Information for the Patient: Patients using topical corticosteroids should receive the following information and instructions:

  1. This medication is to be used as directed by the physician. It is for external use only. Avoid contact with the eyes.
  2. Patients should be advised not to use this medication for any disorder other than for which it was prescribed.
  3. The treated skin area should not be bandaged or otherwise covered or wrapped as to be occlusive unless directed by the physician.
  4. Patients should report any signs of local adverse reactions especially under occlusive dressing.
  5. Parents of pediatric patients should be advised not to use tight-fitting diapers or plastic pants on a child being treated in the diaper area, as these garments may constitute occlusive dressings.

Laboratory Tests: The following tests may be helpful in evaluating the HPA axis suppression: Urinary free cortisol test; ACTH stimulation test.

Carcinogenesis, Mutagenesis, and Impairment of Fertility: Long-term animal studies have not been performed to evaluate the carcinogenic potential or the effect on fertility of topical corticosteroids. Studies to determine mutagenicity with prednisolone and Hydrocortisone have revealed negative results.

Pregnancy:Teratogenic effects- Pregnancy Category C. Corticosteroids are generally teratogenic in laboratory animals when administered systemically at relatively low dosage levels. The more potent corticosteroids have been shown to be teratogenic after dermal application in laboratory animals. There are no adequate and well-controlled studies in pregnant women on teratogenic effects from topically applied corticosteroids. Therefore, topical corticosteroids should be used during pregnancy only if the potential benefit justifies the potential risk to the fetus. Drugs of this class should not be used extensively on pregnant patients, in large amounts, or for prolonged periods of time.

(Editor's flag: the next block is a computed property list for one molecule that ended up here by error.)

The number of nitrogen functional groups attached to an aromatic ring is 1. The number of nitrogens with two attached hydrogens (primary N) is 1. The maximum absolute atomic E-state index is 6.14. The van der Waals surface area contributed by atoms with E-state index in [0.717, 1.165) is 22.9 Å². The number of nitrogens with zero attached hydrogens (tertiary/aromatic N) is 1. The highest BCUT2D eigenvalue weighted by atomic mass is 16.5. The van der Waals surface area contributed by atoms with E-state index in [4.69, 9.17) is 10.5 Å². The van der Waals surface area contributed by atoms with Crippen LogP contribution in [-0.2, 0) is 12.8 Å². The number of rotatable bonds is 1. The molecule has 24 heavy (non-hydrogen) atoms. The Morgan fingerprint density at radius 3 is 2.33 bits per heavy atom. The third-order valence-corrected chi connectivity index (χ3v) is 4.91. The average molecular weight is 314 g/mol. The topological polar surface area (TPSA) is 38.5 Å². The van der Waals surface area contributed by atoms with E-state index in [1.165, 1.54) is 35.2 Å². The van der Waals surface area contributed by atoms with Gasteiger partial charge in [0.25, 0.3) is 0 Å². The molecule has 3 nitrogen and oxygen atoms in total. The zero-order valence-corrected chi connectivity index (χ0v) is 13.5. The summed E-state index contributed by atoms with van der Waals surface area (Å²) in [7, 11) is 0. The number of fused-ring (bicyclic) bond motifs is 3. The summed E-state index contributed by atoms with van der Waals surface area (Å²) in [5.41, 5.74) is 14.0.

Nursing Mothers: It is not known whether topical administration of corticosteroids could result in sufficient systemic absorption to produce detectable quantities in breast milk. Systemically administered corticosteroids are secreted into breast milk in quantities not likely to have a deleterious effect on the infant. Nevertheless, caution should be exercised when topical corticosteroids are administered to a nursing woman.

Pediatric Use:Pediatric patients may demonstrate greater susceptibility to topical corticosteroid-induced HPA axis suppression and Cushing's syndrome than mature patients because of a larger skin surface area to body weight ratio. Hypothalamic-pituitary-adrenal (HPA) axis suppression, Cushing's syndrome, and intracranial hypertension have been reported in children receiving topical corticosteroids. Manifestations of adrenal suppression in children include linear growth retardation, delayed weight gain, low plasma cortisol levels, and absence of response to ACTH stimulation. Manifestations of intracranial hypertension include bulging fontanelles, headaches, and bilateral papilledema. Administration of topical corticosteroids to children should be limited to the least amount compatible with an effective therapeutic regimen. Chronic corticosteroid therapy may interfere with the growth and development of children.

Adverse Reactions

The following local adverse reactions are reported infrequently with topical corticosteroids, but may occur more frequently with the use of occlusive dressings. These reactions are listed in an approximate decreasing order of occurrence: burning, itching, irritation, dryness, folliculitis, hypertrichosis, acneiform eruptions, hypopigmentation, perioral dermatitis, allergic contact dermatitis, maceration of the skin, secondary infection, skin atrophy, striae and miliaria.